A clinically supervised medical detox treatment process held at Daylight Recovery Center provides safety and comfort with professional monitoring and addiction help 24 7. After medical detox, our experienced team will discuss the best options for an intensive addiction treatment plan to help addiction end and a better life be discovered. 

As part of our drug addiction treatment program, Daylight Recovery Center often recommends group therapies and support groups to assist throughout recovery.

A long-term or after-care plan is part of the treatment process to provide the best opportunity for successfully ending addiction and preventing relapse. In addition, this provides patients with the ongoing support they desperately need to help them establish and maintain long-lasting sobriety.

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How Can I Prevent Relapse from Addiction and Maintain Sober Living?

The most popular and talked-about addiction relapse prevention methods include:

  • Avoiding activities that you know threaten your sobriety
  • Exercising
  • Avoid people and places that trigger your cocaine cravings
  • Changes in lifestyle
  • Therapy appointments
  • Support Groups
  • Journaling
  • Faith

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How Can Daylight Detox Help with Cocaine Addiction and Cocaine Abuse?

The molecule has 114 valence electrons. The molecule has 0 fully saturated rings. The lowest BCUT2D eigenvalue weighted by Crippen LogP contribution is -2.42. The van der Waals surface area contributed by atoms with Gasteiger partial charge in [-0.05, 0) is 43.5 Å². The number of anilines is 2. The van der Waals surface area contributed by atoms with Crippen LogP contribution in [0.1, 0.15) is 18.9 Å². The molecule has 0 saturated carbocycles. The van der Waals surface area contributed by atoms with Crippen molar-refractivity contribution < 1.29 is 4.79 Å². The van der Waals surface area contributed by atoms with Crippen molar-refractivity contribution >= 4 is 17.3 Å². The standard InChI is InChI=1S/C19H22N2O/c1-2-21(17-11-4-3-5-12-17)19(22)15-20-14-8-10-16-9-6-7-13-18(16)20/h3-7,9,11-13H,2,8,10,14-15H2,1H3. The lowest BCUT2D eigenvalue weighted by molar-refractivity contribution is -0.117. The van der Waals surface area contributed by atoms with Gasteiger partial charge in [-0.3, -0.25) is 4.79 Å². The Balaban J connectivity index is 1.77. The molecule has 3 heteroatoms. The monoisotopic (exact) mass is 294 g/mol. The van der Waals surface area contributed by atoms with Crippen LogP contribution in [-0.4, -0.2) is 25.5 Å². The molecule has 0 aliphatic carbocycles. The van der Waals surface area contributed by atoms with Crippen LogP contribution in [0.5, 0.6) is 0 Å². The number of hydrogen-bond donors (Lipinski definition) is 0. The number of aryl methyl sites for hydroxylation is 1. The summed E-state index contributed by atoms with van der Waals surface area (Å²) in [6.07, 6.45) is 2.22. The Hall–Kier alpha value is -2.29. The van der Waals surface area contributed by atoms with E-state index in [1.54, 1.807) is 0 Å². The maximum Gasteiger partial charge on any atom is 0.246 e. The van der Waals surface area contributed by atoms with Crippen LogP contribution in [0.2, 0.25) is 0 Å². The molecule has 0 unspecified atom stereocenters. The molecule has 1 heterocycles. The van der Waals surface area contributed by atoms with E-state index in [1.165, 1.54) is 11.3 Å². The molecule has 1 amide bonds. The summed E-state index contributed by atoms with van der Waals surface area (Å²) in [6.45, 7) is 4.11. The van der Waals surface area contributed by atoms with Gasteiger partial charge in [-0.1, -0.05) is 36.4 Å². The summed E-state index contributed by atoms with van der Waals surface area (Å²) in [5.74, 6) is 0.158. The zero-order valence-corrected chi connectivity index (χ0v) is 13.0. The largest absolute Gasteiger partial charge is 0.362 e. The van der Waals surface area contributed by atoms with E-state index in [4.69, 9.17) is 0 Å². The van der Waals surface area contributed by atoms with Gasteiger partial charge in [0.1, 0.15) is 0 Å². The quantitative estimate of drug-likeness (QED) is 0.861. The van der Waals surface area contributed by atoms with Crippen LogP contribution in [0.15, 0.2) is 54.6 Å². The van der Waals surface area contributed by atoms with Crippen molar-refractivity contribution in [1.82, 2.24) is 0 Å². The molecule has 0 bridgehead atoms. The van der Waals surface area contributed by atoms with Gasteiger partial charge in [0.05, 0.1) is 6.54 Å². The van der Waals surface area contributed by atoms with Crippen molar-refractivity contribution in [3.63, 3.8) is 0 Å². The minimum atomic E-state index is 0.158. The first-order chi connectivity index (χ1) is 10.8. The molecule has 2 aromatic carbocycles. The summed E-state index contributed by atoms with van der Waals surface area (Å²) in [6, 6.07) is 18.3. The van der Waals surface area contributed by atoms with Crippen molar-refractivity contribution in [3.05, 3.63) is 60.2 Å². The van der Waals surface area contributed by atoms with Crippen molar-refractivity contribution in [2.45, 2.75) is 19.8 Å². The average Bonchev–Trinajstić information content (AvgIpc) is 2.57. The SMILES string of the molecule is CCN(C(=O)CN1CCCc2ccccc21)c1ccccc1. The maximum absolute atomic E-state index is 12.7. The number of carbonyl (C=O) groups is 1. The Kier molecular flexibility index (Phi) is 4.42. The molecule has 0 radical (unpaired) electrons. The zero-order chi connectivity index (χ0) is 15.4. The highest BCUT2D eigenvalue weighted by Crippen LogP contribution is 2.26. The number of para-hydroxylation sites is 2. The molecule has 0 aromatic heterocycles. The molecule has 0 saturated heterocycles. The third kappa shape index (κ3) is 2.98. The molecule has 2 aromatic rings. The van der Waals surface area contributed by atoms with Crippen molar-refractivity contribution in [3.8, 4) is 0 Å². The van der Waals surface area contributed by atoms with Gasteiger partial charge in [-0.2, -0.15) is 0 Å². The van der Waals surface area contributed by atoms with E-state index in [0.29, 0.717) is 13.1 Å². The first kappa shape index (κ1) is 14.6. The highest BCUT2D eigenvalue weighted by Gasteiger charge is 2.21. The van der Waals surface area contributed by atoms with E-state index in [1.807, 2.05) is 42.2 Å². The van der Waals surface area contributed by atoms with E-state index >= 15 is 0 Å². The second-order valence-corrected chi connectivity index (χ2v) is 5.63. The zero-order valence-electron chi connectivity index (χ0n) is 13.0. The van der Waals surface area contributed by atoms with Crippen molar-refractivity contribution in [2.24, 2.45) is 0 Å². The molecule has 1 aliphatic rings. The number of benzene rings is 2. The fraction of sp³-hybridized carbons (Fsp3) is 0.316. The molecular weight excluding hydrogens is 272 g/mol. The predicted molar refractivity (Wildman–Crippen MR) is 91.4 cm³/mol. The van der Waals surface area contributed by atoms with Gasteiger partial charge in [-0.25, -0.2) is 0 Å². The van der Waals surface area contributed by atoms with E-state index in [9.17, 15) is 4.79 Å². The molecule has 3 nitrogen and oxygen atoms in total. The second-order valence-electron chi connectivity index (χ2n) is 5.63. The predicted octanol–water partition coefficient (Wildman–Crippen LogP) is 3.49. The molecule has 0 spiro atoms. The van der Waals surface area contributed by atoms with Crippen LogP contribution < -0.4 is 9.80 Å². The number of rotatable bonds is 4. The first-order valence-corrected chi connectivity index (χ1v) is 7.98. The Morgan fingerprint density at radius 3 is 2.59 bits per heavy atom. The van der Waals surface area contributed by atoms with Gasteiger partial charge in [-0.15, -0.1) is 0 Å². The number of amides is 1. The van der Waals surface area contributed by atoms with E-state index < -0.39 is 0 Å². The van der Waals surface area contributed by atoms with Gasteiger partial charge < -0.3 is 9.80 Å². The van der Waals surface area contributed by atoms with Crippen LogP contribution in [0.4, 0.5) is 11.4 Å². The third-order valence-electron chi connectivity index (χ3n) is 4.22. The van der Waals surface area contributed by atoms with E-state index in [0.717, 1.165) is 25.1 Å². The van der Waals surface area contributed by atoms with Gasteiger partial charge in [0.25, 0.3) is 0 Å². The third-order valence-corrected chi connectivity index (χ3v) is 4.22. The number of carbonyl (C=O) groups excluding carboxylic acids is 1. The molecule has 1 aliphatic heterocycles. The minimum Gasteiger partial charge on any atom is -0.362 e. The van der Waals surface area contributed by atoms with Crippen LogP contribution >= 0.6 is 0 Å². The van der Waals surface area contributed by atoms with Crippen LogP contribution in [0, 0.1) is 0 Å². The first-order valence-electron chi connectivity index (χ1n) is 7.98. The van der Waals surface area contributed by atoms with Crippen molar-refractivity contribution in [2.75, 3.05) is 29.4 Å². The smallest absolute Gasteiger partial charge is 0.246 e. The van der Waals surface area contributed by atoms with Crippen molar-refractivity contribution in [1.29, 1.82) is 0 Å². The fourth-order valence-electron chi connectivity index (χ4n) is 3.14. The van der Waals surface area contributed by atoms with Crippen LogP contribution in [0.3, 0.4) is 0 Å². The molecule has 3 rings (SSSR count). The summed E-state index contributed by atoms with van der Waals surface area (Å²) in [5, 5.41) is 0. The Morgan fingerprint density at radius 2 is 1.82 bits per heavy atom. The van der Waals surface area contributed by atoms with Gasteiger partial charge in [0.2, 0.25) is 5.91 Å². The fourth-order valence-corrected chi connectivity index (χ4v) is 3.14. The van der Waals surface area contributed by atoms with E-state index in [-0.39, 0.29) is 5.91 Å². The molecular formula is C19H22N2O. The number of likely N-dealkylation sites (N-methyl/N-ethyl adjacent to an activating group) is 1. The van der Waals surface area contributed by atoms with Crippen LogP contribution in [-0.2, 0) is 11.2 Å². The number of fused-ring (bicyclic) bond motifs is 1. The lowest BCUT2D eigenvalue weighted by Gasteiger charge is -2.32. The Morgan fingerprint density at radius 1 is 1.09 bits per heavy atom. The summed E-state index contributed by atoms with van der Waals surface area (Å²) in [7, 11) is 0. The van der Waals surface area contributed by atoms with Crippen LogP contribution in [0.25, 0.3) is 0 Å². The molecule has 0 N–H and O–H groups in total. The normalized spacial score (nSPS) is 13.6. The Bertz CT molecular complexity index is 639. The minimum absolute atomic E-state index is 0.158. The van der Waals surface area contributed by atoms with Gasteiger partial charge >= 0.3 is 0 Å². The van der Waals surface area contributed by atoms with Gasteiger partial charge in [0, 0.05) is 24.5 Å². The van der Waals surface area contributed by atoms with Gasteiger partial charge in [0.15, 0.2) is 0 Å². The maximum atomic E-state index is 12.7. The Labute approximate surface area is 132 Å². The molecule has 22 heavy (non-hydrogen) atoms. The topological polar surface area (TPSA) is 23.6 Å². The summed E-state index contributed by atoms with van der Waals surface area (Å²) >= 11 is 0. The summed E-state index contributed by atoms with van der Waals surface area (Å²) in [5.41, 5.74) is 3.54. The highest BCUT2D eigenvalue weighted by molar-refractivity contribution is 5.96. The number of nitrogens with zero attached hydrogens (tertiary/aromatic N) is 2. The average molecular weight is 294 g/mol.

With decades of experience, Daylight Recovery Center knows that cocaine intervention and addiction rehab is most effective when we act with a clear objective, responsiveness, professionalism, knowledge, and grip our set of sound philosophical principles without wavering.

Daylight Recovery Center uses evidence-based cocaine addiction treatment and cocaine intervention plans proven effective in overcoming cocaine addiction. Every patient has a better opportunity for success in a controlled, clean, and very structured atmosphere for a cocaine addiction intervention plan to work. You can anticipate private and group therapy sessions, counseling, education about adding more coping tools, and learn how to prevent relapse as part of your cocaine addiction treatment plan. Daylight Recovery Center also offers motivational, science-based integrative services and amenities such as chiropractic, massage therapy, meditation, and nutrition education.

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What Insurance Do I Need to Get Addiction Help at Daylight Detox Center for Cocaine Addiction Treatment?